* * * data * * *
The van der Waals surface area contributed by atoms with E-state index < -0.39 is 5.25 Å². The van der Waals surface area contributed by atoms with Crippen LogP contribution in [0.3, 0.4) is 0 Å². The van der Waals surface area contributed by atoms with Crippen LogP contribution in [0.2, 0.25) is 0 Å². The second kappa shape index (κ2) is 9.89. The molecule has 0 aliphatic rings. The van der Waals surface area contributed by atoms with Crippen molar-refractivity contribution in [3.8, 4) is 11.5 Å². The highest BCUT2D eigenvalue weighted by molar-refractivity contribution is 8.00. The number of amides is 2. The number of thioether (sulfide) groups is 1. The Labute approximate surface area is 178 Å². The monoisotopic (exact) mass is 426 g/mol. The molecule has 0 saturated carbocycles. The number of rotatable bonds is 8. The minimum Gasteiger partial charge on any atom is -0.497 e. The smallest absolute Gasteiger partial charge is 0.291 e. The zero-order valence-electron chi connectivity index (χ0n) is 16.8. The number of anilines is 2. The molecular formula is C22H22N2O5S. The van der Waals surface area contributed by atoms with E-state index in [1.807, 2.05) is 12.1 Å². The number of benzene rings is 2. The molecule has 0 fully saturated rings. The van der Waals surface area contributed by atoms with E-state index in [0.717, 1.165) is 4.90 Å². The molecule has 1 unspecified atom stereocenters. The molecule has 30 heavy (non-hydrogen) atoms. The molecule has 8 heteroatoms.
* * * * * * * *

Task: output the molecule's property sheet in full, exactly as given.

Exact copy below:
The van der Waals surface area contributed by atoms with E-state index < -0.39 is 5.25 Å². The van der Waals surface area contributed by atoms with Crippen LogP contribution in [0.3, 0.4) is 0 Å². The van der Waals surface area contributed by atoms with Crippen LogP contribution in [0.2, 0.25) is 0 Å². The second kappa shape index (κ2) is 9.89. The molecule has 0 aliphatic rings. The van der Waals surface area contributed by atoms with Crippen molar-refractivity contribution in [3.8, 4) is 11.5 Å². The highest BCUT2D eigenvalue weighted by molar-refractivity contribution is 8.00. The number of amides is 2. The number of thioether (sulfide) groups is 1. The Labute approximate surface area is 178 Å². The monoisotopic (exact) mass is 426 g/mol. The molecule has 0 saturated carbocycles. The number of rotatable bonds is 8. The minimum Gasteiger partial charge on any atom is -0.497 e. The smallest absolute Gasteiger partial charge is 0.291 e. The zero-order valence-electron chi connectivity index (χ0n) is 16.8. The number of anilines is 2. The molecular formula is C22H22N2O5S. The van der Waals surface area contributed by atoms with E-state index in [1.807, 2.05) is 12.1 Å². The number of benzene rings is 2. The molecule has 0 fully saturated rings. The van der Waals surface area contributed by atoms with E-state index in [0.717, 1.165) is 4.90 Å². The molecule has 1 unspecified atom stereocenters. The molecule has 30 heavy (non-hydrogen) atoms. The molecule has 8 heteroatoms.